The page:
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What is Alaska Career Ready | What is WorkKeys

What is Alaska Career Ready

Alaska Career Ready (ACR) Program is a jointly run program by Department of Education & Early Development (EED) and Department of Labor & Workforce Development (DOLWD).

The program allows students and adults to evaluate their readiness for work and occupational training, to improve the foundational skills valued by employers and educators, and to earn a nationally recognized credential through the WorkKeys Assessments.

ACR Serves four main stakeholders:






Job Seekers

With ACR

  • Students and job seekers can evaluate their “career readiness”
  • Job seekers get a competitive edge earning a credential - proving to employers that they have the right skills and right attitude for the job
  • Employers can take the guesswork out of hiring, using to hire, train, and retain the most qualified employees
  • Educators can help ensure students are ready for the workplace

ACR Objectives

  • Strengthening the Workforce
    • Future and Existing
    • Help new and existing businesses meet their workforce needs
    • Identify gaps between student/job seekers skills and employer needs
    • Bridge the gap
  • To connect education, employers, and job seekers

Provide Educators & Employers

  • A means to assess the student and job seekers current skills and methods to improve
  • Increase the number of qualified applicants
  • Help connect the right people in the right positions
  • Give employers a competitive edge
    • Reducing turnover
    • Reduces employee training costs
    • Saves hiring time and money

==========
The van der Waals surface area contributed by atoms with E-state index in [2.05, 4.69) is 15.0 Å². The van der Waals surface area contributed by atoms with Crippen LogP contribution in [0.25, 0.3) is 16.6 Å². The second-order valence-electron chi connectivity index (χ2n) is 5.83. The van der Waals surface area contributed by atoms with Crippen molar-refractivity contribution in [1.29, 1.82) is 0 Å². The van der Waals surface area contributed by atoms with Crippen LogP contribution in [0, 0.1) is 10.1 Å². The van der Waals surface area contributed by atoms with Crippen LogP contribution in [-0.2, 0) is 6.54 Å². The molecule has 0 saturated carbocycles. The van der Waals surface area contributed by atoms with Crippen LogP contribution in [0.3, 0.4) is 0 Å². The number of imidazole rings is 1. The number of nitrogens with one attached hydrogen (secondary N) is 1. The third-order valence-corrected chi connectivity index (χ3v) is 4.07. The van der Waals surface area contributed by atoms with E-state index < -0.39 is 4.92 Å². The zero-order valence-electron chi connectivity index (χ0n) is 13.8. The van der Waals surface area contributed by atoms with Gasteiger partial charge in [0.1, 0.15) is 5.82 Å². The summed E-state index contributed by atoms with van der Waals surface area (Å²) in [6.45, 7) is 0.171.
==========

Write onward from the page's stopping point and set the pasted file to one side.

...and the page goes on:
• Increasing productivity and profitability
    • Hire the right person the first time

Provide Students & Job Seekers

  • Career Information- what foundational academic skills are required for various careers
  • Assessments - to measure skill levels
  • Instruction - to enhance skills
  • Credential - opportunity to document skills by earning a National Career Readiness Certificate

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What is WorkKeys

Act Work Ready

Why WorkKeys?

Employers seek employees who are trainable and who have "more math" or "better reading skills." ACT's Work Readiness system helps individuals achieve workplace success - improving the overall quality and readiness of the American Workforce.

ACT WorkKeys system was created to devise a common metric and common language to speak about job skills, so that employers, job seekers, students, and educators are all speaking the same language when talking about skills in the workplace.

  • Developed by the ACT Corporation
  • Job skills measurement system
  • Measures "real-world" foundational skills critical to job success
  • Skills needed for any occupation- skilled or professional- and at any level of education

ACT WorkKeys Assessments

ACT offers 11 workplace assessments, that measure "real world" skills that employers believe are critical to job success. View and learn more information.

  • Reading for Information
  • Locating Information
  • Applied Mathematics
  • Listening for Understanding
  • Workplace Observation
  • Business Writing
  • Teamwork
  • Applied Technology
  • Talent
  • Fit
  • Performance

ACT researched more than 18,000 occupations and found reading, math, and locating information skills to be highly important to the majority of jobs in the workplace. 77% of ACT profiled jobs utilize all of these foundational workplace skills.

Reading for Information

  • Measures comprehension and reasoning skills when reading written text on the job.
  • Assessed on a level Score of 3-7